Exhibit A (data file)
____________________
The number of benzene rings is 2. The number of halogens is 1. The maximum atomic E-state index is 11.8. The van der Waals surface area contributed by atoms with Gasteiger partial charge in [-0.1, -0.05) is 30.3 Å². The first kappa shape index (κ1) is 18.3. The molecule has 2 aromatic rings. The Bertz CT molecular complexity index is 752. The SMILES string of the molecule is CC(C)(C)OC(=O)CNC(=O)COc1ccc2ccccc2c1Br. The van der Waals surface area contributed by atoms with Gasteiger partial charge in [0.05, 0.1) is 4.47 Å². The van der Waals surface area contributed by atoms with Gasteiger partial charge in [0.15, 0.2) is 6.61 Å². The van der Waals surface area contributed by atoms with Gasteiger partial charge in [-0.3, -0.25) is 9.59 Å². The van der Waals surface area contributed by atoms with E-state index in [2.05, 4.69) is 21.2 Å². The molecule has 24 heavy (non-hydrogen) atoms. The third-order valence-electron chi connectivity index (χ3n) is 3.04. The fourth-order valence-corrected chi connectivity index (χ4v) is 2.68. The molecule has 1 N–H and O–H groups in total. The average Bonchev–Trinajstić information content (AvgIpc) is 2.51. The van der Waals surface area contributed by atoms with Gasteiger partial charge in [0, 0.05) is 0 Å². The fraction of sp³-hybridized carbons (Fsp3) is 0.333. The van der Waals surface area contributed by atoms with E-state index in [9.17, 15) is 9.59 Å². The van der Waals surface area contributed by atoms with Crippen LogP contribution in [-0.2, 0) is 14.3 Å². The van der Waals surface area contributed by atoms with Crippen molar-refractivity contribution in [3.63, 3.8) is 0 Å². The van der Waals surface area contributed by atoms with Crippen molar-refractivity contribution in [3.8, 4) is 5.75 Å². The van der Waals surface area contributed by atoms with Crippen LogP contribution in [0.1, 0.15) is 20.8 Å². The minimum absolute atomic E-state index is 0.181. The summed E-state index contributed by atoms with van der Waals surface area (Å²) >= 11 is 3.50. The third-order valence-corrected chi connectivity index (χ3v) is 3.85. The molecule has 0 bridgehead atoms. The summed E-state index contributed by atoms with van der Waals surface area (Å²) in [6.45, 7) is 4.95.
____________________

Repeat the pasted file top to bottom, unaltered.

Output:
The number of benzene rings is 2. The number of halogens is 1. The maximum atomic E-state index is 11.8. The van der Waals surface area contributed by atoms with Gasteiger partial charge in [-0.1, -0.05) is 30.3 Å². The first kappa shape index (κ1) is 18.3. The molecule has 2 aromatic rings. The Bertz CT molecular complexity index is 752. The SMILES string of the molecule is CC(C)(C)OC(=O)CNC(=O)COc1ccc2ccccc2c1Br. The van der Waals surface area contributed by atoms with Gasteiger partial charge in [0.05, 0.1) is 4.47 Å². The van der Waals surface area contributed by atoms with Gasteiger partial charge in [0.15, 0.2) is 6.61 Å². The van der Waals surface area contributed by atoms with Gasteiger partial charge in [-0.3, -0.25) is 9.59 Å². The van der Waals surface area contributed by atoms with E-state index in [2.05, 4.69) is 21.2 Å². The molecule has 24 heavy (non-hydrogen) atoms. The third-order valence-electron chi connectivity index (χ3n) is 3.04. The fourth-order valence-corrected chi connectivity index (χ4v) is 2.68. The molecule has 1 N–H and O–H groups in total. The average Bonchev–Trinajstić information content (AvgIpc) is 2.51. The van der Waals surface area contributed by atoms with Gasteiger partial charge in [0, 0.05) is 0 Å². The fraction of sp³-hybridized carbons (Fsp3) is 0.333. The van der Waals surface area contributed by atoms with E-state index in [9.17, 15) is 9.59 Å². The van der Waals surface area contributed by atoms with Crippen LogP contribution in [-0.2, 0) is 14.3 Å². The van der Waals surface area contributed by atoms with Crippen molar-refractivity contribution in [3.63, 3.8) is 0 Å². The van der Waals surface area contributed by atoms with Crippen molar-refractivity contribution in [3.8, 4) is 5.75 Å². The van der Waals surface area contributed by atoms with Crippen LogP contribution in [0.1, 0.15) is 20.8 Å². The minimum absolute atomic E-state index is 0.181. The summed E-state index contributed by atoms with van der Waals surface area (Å²) >= 11 is 3.50. The third-order valence-corrected chi connectivity index (χ3v) is 3.85. The molecule has 0 bridgehead atoms. The summed E-state index contributed by atoms with van der Waals surface area (Å²) in [6.45, 7) is 4.95.